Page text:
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Concordance of race/ethnicity of interventionists and caregivers of dementia patients: relationship to study outcomes

McGinnis, Kathleen (2014) Concordance of race/ethnicity of interventionists and caregivers of dementia patients: relationship to study outcomes. Doctoral Dissertation, University of Pittsburgh. (Unpublished)

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Purpose: To assess the effects of racial/ethnic concordance between caregivers and interventionists on several study outcomes in a multisite randomized clinical trial with racially/ethnically diverse caregivers and interventionists.
Design and Methods: Family caregivers of patients with Alzheimer’s disease were randomized to intervention or control groups at 5 sites from 2002 to 2004. Interventionists provided tailored multicomponent interventions aimed at improving quality of life in 3 racial/ethnic caregiver groups. This analysis included the 323 caregivers assigned to the intervention group and a subgroup of those who received at least one face-to-face intervention. To examine the relationship of concordance with outcomes, the following outcomes were modeled using random effects logistic and linear mixed models, as appropriate: loss to follow-up, mean changes in burden, problems, depression, and social support, number of sessions attended, and satisfaction with the study. The main models included the covariates concordance, caregiver gender/ race/ethnicity, and interventionist race/ethnicity and interventionist was specified as the random effect.
Results: White caregivers were more likely to have at least one face-to-face intervention than African-American or Hispanic caregivers. Of those who received a face-to-face intervention, concordance was not statistically significantly associated with any of the outcomes examined. There were some differences in outcomes by caregiver gender/race/ethnicity. Based on the main multivariate model, mean change in problems was statistically significantly greater (worse) for African-American men than for white women (p=.010), African-American women (p=.03), white men (p=.004), Latina women (p=.002), and Latino men (p=.004). African-American men and Latino/a men and women were more likely to report higher satisfaction with the study compared to white men and women and African-American women.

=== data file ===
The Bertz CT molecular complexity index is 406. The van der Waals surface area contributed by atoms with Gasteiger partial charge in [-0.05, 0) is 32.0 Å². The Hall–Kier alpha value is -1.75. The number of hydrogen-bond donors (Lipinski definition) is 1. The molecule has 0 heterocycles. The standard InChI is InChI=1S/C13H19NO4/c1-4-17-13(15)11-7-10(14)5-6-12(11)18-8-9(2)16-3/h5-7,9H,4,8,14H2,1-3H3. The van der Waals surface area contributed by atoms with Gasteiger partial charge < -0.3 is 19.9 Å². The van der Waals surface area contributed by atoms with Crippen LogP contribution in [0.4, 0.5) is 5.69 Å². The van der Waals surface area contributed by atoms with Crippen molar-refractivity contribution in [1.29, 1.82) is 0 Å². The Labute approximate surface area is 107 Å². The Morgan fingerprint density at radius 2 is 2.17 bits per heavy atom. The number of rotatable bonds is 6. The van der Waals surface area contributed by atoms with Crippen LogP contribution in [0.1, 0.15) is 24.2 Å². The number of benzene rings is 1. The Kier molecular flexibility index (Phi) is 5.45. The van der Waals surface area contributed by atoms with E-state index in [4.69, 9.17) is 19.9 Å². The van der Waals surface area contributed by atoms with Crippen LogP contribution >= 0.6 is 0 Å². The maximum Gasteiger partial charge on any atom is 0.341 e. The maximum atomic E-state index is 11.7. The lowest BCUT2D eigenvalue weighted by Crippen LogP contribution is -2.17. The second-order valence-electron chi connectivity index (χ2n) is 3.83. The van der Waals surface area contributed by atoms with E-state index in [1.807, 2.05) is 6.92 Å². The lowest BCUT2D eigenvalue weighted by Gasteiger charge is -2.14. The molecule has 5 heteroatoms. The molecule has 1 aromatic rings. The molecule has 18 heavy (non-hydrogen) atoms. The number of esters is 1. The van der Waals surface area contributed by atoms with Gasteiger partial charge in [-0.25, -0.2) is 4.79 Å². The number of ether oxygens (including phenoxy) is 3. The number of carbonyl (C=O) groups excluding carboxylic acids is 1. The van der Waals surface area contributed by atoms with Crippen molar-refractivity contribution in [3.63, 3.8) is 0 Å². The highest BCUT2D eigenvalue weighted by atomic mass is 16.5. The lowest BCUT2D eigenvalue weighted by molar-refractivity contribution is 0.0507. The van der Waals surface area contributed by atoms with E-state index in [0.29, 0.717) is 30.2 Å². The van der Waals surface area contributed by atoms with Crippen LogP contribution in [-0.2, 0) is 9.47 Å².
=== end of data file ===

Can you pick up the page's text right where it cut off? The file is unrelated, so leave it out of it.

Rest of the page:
Conclusions: No overall differences were found in outcomes by racial/ethnic concordance between caregivers and interventionists. Out of the seven outcomes, we found a difference by race/ethnicity for only two outcomes. Problems became worse for African-American males compared to African-American females and white males and females and satisfaction was higher for African-American males compared to African-American women and white men and women. Research studies need to continue to address the disparity in outcomes by participant race/ethnicity.
Public Health Significance: To eliminate racial/ethnic disparities in health, these disparities also need to be evaluated and eliminated in health research settings.


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Item Type: University of Pittsburgh ETD
Status: Unpublished
CreatorsEmailPitt UsernameORCID
ETD Committee:
TitleMemberEmail AddressPitt UsernameORCID
Committee ChairSharma, Ravi K.rks1946@pitt.eduRKS1946
Committee MemberRicci, Edmund Memricci@pitt.eduEMRICCI
Committee MemberSchulz, Richardschulz@pitt.eduSCHULZ
Committee MemberStone, Roslyn Aroslyn@pitt.eduROSLYN
Date: 27 June 2014
Date Type: Publication
Defense Date: 20 March 2014
Approval Date: 27 June 2014
Submission Date: 6 April 2014
Access Restriction: 2 year -- Restrict access to University of Pittsburgh for a period of 2 years.
Number of Pages: 101
Institution: University of Pittsburgh
Schools and Programs: School of Public Health > Behavioral and Community Health Sciences
Degree: DrPH - Doctor of Public Health
Thesis Type: Doctoral Dissertation
Refereed: Yes
Uncontrolled Keywords: racial disparities
Date Deposited: 27 Jun 2014 20:37
Last Modified: 15 Nov 2016 14:17


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